Why Do Americans Say “Zee” but the British Say “Zed”?

British English and American English, although technically the same language, boast numerous differences—ranging from minor discrepancies like the additional “u” in “colour” to more significant distinctions such as the contrasting meanings of words like “boot” and “casket.” However, perhaps one of the most puzzling disparities lies in just one letter of the alphabet—the last one.

In the United Kingdom, when referring to a wide array of things, people often say “everything from A to Zed.” This phrase may sound unfamiliar and awkward to American ears accustomed to “zee.” Interestingly, “zed” isn’t solely a British phenomenon; it’s the norm in every English-speaking country except the United States, where “zee” reigns supreme. America has a tendency to march to the beat of its own drum, evident in its use of the non-metric measurement system and Fahrenheit temperatures. Yet, in the case of “zee,” there’s a certain logic behind the divergence.

However, let’s not dismiss “zed” too quickly—it has a historical claim to fame. In fact, it predates “zee.” Much of our contemporary alphabet originates from the Greek alphabet, which included a letter resembling our “Z” known as “zeta.” This Greek letter eventually morphed into the French “zede,” which in turn gave rise to “zed” as English was influenced by Romance languages like French.

Interestingly, “zee” emerged later in the game. According to Dr. Adam Crowley, an associate professor of English at Husson University, this variation can be attributed to “regional dialects.” “Between the 1500s and 1700s, the last letter of the English alphabet was written as both ‘zed’ and ‘zee’ in documents from both sides of the Atlantic Ocean,” explains Dr. Crowley. He suggests that “zee” gained traction because it rhymes with numerous other letters, such as B, C, and P. There’s no other letter that ends with the “-ed” sound, so the preference for “zee” begins to make sense.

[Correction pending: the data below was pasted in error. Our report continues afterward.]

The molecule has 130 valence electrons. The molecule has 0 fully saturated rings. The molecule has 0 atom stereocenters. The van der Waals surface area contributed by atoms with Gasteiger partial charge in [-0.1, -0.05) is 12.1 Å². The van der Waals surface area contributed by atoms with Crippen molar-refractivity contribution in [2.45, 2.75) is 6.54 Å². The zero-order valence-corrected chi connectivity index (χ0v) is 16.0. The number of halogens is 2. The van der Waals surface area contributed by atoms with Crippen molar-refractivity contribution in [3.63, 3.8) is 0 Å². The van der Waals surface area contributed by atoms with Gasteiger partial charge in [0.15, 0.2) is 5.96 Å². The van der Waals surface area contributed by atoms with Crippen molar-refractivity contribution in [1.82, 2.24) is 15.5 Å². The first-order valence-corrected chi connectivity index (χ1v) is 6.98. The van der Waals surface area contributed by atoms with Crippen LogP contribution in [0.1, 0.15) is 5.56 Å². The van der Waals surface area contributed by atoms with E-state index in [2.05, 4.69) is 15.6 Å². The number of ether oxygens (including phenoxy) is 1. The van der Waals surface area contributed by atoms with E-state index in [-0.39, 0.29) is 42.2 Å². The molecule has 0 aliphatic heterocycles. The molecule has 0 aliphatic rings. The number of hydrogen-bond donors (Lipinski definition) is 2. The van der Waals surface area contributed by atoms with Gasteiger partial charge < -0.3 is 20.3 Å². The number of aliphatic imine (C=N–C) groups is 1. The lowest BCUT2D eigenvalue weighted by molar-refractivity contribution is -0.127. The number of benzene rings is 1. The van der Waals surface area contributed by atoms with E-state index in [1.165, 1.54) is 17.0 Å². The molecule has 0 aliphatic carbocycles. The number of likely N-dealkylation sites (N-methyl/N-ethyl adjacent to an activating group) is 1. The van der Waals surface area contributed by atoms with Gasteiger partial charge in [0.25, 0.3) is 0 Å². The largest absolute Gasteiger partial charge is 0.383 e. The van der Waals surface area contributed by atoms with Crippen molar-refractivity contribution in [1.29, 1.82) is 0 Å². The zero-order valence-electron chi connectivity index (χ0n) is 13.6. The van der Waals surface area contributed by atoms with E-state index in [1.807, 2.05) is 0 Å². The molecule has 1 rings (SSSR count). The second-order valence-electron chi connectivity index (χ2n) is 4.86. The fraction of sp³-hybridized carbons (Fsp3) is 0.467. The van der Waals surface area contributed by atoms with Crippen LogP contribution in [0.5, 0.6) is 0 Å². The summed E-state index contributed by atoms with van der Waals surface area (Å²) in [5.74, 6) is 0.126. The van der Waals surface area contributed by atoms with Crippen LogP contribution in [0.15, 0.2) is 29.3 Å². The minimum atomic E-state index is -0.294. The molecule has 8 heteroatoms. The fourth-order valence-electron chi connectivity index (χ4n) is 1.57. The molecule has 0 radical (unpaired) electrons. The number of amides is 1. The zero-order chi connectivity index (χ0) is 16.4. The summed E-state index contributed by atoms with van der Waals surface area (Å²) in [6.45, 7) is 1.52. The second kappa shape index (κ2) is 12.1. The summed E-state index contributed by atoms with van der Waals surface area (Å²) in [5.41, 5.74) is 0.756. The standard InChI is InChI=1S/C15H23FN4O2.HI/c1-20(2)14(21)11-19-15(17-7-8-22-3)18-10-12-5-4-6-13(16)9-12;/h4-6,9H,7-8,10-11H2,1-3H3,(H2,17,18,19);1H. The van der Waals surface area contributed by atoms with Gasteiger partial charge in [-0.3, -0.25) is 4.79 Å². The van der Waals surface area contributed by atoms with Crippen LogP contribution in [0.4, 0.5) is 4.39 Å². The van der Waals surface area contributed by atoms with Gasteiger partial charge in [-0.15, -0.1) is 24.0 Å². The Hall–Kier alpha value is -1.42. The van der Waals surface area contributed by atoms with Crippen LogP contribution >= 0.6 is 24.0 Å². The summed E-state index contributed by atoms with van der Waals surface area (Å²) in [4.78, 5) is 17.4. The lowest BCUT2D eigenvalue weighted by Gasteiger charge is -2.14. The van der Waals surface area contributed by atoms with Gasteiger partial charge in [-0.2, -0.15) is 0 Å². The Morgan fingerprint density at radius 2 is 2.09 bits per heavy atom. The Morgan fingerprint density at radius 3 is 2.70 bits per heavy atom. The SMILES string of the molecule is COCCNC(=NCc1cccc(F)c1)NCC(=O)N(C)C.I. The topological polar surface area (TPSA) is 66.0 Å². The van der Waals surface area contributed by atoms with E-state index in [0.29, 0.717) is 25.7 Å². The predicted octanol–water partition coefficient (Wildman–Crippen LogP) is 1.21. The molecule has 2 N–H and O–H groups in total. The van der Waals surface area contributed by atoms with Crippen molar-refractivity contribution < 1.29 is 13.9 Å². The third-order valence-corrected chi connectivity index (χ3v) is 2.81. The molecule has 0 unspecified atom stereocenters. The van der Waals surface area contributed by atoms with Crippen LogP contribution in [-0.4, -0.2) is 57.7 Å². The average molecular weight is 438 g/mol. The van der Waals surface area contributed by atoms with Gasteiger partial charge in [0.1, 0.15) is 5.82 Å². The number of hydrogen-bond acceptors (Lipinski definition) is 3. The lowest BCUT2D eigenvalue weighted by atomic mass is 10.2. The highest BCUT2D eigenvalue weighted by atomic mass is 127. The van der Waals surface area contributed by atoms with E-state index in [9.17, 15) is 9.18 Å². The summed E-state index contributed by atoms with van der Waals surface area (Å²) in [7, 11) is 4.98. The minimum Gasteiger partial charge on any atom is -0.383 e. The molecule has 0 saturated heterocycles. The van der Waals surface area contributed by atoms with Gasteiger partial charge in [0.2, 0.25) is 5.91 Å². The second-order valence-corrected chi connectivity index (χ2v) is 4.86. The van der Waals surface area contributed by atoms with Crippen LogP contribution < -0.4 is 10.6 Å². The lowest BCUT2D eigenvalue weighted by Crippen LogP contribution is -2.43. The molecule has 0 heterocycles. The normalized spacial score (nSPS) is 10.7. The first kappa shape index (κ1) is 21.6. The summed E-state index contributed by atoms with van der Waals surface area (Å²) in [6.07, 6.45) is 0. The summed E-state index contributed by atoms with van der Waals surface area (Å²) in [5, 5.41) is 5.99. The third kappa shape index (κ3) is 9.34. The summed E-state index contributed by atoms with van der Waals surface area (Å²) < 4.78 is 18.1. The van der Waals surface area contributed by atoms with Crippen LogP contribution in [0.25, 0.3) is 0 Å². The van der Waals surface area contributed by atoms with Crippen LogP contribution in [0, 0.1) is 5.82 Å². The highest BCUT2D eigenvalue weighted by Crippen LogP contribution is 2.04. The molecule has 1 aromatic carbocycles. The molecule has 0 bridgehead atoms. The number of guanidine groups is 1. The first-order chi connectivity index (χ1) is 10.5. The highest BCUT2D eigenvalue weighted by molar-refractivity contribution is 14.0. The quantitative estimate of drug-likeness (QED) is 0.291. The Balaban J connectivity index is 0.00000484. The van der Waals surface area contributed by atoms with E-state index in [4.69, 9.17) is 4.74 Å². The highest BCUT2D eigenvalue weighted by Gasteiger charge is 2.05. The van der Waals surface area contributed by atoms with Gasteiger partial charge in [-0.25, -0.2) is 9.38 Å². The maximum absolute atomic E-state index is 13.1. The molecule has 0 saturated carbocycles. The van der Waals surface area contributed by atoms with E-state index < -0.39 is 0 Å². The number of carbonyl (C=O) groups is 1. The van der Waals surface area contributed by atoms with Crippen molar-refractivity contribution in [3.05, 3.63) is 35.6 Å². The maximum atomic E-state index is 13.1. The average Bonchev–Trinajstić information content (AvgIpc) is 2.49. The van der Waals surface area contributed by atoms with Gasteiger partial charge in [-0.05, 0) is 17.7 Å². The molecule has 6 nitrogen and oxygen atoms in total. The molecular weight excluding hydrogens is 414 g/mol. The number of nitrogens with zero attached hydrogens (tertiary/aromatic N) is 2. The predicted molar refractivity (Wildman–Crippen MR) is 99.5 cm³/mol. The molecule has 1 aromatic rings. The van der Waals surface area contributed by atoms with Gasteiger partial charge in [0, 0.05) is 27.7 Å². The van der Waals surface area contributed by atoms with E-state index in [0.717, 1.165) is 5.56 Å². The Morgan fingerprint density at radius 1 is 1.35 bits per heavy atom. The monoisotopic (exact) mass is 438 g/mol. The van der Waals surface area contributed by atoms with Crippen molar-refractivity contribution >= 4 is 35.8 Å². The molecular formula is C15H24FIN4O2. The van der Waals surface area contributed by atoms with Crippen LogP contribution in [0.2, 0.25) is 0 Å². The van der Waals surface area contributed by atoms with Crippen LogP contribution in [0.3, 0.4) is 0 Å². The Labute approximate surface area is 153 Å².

In the United Kingdom, however, “zee” never quite found its footing. Yet, across the pond in the young United States, it was a different tale altogether. Following the Revolutionary War, Americans sought to carve out a distinct identity separate from their British counterparts, and language became a pivotal battleground in this endeavor. Enter Noah Webster, who led the charge by publishing standardized dictionaries of “American” English, intentionally tweaking words and language from their British roots. While that’s a tale for another time, it’s worth noting that Webster officially designated the unmistakably non-British “zee” as the “official” American pronunciation.

And let’s not forget about the song! It was copyrighted in 1835 by a Boston music publisher, putting an end to any lingering debate over the pronunciation of the alphabet’s final letter for American children. As Dr. Crowley puts it, “If there was any lingering debate about the differences between ‘zed’ and ‘zee’ for American children, it was settled… when The Alphabet Song was first copyrighted.” After all, what better way to cement something in your memory than by rhyming it in a catchy tune that you start learning practically from the cradle? Indeed, Today I Found Out reports that teachers in England and other countries sometimes have to re-teach children how to pronounce the last letter after they’ve already picked up “zee” from American kids’ TV shows.

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